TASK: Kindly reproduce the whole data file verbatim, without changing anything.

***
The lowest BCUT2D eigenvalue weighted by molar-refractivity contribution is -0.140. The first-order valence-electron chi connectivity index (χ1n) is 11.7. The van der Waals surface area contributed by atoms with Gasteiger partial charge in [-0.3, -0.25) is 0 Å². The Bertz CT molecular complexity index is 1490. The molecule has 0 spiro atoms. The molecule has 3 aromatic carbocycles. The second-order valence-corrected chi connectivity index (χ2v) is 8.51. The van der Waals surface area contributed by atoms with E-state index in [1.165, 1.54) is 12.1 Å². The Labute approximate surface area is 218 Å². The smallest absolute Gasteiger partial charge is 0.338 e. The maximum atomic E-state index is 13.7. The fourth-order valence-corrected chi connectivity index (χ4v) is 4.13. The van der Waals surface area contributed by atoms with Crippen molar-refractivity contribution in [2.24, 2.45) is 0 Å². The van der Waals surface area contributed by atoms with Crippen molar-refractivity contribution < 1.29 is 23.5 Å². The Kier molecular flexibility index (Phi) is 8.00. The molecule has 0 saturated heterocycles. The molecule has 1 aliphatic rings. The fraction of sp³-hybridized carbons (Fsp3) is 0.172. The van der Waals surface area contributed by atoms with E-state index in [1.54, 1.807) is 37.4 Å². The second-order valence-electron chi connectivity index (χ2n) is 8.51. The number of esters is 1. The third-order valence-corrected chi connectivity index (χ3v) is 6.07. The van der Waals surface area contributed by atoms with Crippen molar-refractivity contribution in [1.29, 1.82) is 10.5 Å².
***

The lowest BCUT2D eigenvalue weighted by molar-refractivity contribution is -0.140. The first-order valence-electron chi connectivity index (χ1n) is 11.7. The van der Waals surface area contributed by atoms with Gasteiger partial charge in [-0.3, -0.25) is 0 Å². The Bertz CT molecular complexity index is 1490. The molecule has 0 spiro atoms. The molecule has 3 aromatic carbocycles. The second-order valence-corrected chi connectivity index (χ2v) is 8.51. The van der Waals surface area contributed by atoms with E-state index in [1.165, 1.54) is 12.1 Å². The Labute approximate surface area is 218 Å². The smallest absolute Gasteiger partial charge is 0.338 e. The maximum atomic E-state index is 13.7. The fourth-order valence-corrected chi connectivity index (χ4v) is 4.13. The van der Waals surface area contributed by atoms with Crippen molar-refractivity contribution in [2.24, 2.45) is 0 Å². The van der Waals surface area contributed by atoms with Crippen molar-refractivity contribution < 1.29 is 23.5 Å². The Kier molecular flexibility index (Phi) is 8.00. The molecule has 0 saturated heterocycles. The molecule has 1 aliphatic rings. The fraction of sp³-hybridized carbons (Fsp3) is 0.172. The van der Waals surface area contributed by atoms with E-state index in [1.54, 1.807) is 37.4 Å². The second-order valence-electron chi connectivity index (χ2n) is 8.51. The number of esters is 1. The third-order valence-corrected chi connectivity index (χ3v) is 6.07. The van der Waals surface area contributed by atoms with Crippen molar-refractivity contribution in [1.29, 1.82) is 10.5 Å².